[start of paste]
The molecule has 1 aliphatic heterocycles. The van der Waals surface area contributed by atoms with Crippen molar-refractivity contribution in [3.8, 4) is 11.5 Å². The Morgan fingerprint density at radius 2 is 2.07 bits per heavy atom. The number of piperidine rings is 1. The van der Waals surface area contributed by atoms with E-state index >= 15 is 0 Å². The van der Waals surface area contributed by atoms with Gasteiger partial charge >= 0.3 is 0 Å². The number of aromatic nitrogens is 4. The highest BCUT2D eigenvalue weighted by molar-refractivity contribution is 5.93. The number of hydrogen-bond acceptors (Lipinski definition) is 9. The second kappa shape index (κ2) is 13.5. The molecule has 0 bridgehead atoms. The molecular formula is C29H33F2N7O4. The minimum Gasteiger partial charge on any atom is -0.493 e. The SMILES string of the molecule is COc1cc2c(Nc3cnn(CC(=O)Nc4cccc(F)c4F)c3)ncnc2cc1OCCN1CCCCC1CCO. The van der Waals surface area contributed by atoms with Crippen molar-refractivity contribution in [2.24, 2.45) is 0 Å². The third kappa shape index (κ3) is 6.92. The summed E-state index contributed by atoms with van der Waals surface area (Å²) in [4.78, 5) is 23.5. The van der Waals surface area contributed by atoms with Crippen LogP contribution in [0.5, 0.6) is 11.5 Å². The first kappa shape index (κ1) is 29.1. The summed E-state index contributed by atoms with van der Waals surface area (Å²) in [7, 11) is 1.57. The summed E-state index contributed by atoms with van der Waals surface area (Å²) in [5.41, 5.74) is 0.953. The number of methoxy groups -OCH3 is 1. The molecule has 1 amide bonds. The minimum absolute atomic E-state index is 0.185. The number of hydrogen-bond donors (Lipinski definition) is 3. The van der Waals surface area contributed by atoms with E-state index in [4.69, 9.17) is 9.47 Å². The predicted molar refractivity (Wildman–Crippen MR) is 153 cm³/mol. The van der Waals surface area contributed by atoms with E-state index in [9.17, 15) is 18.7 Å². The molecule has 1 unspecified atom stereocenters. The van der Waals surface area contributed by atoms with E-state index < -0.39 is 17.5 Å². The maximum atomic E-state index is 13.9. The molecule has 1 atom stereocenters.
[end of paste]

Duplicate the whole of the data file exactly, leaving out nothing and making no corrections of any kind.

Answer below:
The molecule has 1 aliphatic heterocycles. The van der Waals surface area contributed by atoms with Crippen molar-refractivity contribution in [3.8, 4) is 11.5 Å². The Morgan fingerprint density at radius 2 is 2.07 bits per heavy atom. The number of piperidine rings is 1. The van der Waals surface area contributed by atoms with E-state index >= 15 is 0 Å². The van der Waals surface area contributed by atoms with Gasteiger partial charge >= 0.3 is 0 Å². The number of aromatic nitrogens is 4. The highest BCUT2D eigenvalue weighted by molar-refractivity contribution is 5.93. The number of hydrogen-bond acceptors (Lipinski definition) is 9. The second kappa shape index (κ2) is 13.5. The molecule has 0 bridgehead atoms. The molecular formula is C29H33F2N7O4. The minimum Gasteiger partial charge on any atom is -0.493 e. The SMILES string of the molecule is COc1cc2c(Nc3cnn(CC(=O)Nc4cccc(F)c4F)c3)ncnc2cc1OCCN1CCCCC1CCO. The van der Waals surface area contributed by atoms with Crippen molar-refractivity contribution in [2.24, 2.45) is 0 Å². The third kappa shape index (κ3) is 6.92. The summed E-state index contributed by atoms with van der Waals surface area (Å²) in [4.78, 5) is 23.5. The van der Waals surface area contributed by atoms with Crippen LogP contribution in [0.5, 0.6) is 11.5 Å². The first kappa shape index (κ1) is 29.1. The summed E-state index contributed by atoms with van der Waals surface area (Å²) in [7, 11) is 1.57. The summed E-state index contributed by atoms with van der Waals surface area (Å²) in [5.41, 5.74) is 0.953. The number of methoxy groups -OCH3 is 1. The molecule has 1 amide bonds. The minimum absolute atomic E-state index is 0.185. The number of hydrogen-bond donors (Lipinski definition) is 3. The van der Waals surface area contributed by atoms with E-state index in [4.69, 9.17) is 9.47 Å². The predicted molar refractivity (Wildman–Crippen MR) is 153 cm³/mol. The van der Waals surface area contributed by atoms with E-state index in [9.17, 15) is 18.7 Å². The molecule has 1 unspecified atom stereocenters. The van der Waals surface area contributed by atoms with E-state index < -0.39 is 17.5 Å². The maximum atomic E-state index is 13.9. The molecule has 1 atom stereocenters.